Foreign Policy and National Security
The United States can and should be a driving force around the world for freedom, human rights, and peace. This does not mean we should turn first to war and violence. Too many times, our first response to a foreign policy problem has been military action. Unilateral military interventions are counterproductive to our strategic goals and prolong violence and suffering. I support working together with the international community to find thoughtful diplomatic solutions for the complex issues facing our world.
I opposed the invasion of Iraq in 2003, and I continue to oppose the broad authorization of military force that has operated as a blank check for military use for 15 years. As a member of the House Armed Services Committee, I will push for diplomatic solutions, increased foreign assistance, and the need to conduct robust congressional oversight. I support innovative responses to 21st century national security threats.
Click here to learn more about the bills that I introduced and cosponsored.
Read my op-ed in The New York Times on U.S. involvement in the unconstitutional war in Yemen.
Read my op-ed in The Los Angeles Times on developing a 21st century foreign policy.
More on Foreign Policy and National Security
At the start of November, more than 20 humanitarian groups issued a warning that Yemen had just six weeks of food aid remaining for the 7 million people in that country facing famine. The desperate alarm was caused by a blockade imposed by Saudi Arabia, preventing medical supplies and food from entering the country.
Now, a month later, that blockade is still in effect, and there’s a growing chorus of international voices calling for Saudi Arabia to allow the flow of goods to resume.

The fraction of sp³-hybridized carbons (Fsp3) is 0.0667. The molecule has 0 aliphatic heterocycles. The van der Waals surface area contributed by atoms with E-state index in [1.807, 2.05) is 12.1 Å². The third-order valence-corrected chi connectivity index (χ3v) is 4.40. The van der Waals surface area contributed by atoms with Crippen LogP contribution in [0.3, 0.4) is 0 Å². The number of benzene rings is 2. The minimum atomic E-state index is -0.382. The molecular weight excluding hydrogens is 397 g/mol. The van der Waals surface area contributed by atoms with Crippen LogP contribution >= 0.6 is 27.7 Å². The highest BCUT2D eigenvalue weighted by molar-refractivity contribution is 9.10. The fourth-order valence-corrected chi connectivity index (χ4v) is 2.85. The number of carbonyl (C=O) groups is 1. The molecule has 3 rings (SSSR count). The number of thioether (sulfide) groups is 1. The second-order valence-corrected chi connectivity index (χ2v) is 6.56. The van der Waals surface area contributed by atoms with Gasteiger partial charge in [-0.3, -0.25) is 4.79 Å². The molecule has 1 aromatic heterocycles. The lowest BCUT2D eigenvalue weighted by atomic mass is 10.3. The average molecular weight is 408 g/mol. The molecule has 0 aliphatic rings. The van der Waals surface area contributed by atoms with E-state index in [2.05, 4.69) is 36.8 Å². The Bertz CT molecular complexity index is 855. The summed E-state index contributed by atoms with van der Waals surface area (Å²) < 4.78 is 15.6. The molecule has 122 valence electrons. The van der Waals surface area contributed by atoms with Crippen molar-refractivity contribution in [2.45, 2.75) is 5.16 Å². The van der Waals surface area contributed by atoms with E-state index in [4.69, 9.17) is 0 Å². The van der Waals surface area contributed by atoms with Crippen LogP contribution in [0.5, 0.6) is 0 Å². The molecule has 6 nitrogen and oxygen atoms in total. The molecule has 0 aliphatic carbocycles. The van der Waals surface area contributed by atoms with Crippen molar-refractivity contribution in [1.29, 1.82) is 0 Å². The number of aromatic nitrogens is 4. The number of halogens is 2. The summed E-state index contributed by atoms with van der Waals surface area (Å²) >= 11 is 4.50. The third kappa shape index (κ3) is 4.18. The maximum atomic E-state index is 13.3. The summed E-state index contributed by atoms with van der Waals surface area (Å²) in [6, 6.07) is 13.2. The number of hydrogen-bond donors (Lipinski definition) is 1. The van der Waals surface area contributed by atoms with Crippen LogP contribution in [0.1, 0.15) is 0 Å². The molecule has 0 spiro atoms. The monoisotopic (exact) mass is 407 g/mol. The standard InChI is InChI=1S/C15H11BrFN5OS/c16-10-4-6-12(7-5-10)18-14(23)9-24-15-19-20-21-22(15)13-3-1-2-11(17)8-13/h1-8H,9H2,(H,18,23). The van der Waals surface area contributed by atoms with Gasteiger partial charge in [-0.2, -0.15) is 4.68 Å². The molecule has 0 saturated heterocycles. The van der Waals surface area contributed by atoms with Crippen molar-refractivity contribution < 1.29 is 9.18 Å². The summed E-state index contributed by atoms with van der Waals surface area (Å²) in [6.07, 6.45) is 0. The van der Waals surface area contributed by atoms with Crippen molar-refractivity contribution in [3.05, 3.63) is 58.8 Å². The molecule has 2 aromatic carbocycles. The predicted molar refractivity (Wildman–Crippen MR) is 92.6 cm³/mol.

The 2016 election will be remembered largely as a crisis at the intersection of social media, private political financing, freedoms of expression, and geopolitics. Depending on who you ask, we are suffering from either too much democracy or too little, from an elite political class that has grown too insular and paternalistic or a populist wave that has laid waste to orderly electoral process.
The United States is helping Saudi Arabia commit "war crimes" in Yemen, according to US Congressman Ro Khanna.
In an exclusive interview with Al Jazeera's UpFront aired on Friday, Khanna, a Democratic congressman from California, said the US made a mistake in supporting the Saudi-led coalition's bombing campaign of Yemen.
"Today, I believe that we are aiding Saudi Arabia in Saudi Arabia's committing war crimes," Khanna told UpFront host Mehdi Hasan.
The Pentagon more than doubled US refueling support for the Saudi-led mission in Yemen over the past year, a spokeswoman told Al-Monitor, despite mounting public and congressional concerns about the operation.
The U.S. House unanimously passed a non-binding resolution Monday asserting U.S. military assistance to Saudi-led coalition fighting Yemen’s Shiite rebels is not covered by previous war authorizations.
The House of Representatives on Monday voted 366-30 to declare what has long been known — that it has not authorized U.S. action in support for the Saudi-led war in Yemen, but other than urging the parties to come to a negotiated solution, the resolution did not actually do anything to end American participation in the conflict.
The U.S. Congress made a rare show on Monday night of exercising its oversight powers on matters of war and peace, with the House voting overwhelmingly on a resolution stating that U.S. participation in the Saudi-led bombing campaign in Yemen is not covered under existing authorizations for the use of military force, is counterproductive to the fight against al-Qaida, and is contributing to a dire humanitarian crisis in Yemen.*
The United States has spent years helping Saudi Arabia bombard Yemen, killing thousands of civilians along the way. Now members of Congress say America needs to stop supporting the bloodshed.
In a rare attempt to stand up to U.S. conflicts abroad, the House of Representatives overwhelmingly passed a resolution on Monday which states that U.S. military support for Saudi Arabia in its war against Yemen has not been authorized by Congress.
The U.S. House voted, 366-30, on Monday night to pass a resolution condemning civilian deaths, starvation and the spread of disease in Yemen, admitting that much of the responsibility for that humanitarian crisis rests with the U.S. because of its support for a Saudi-led military intervention and noting that the war has allowed al Qaeda, Islamic State and other groups to thrive.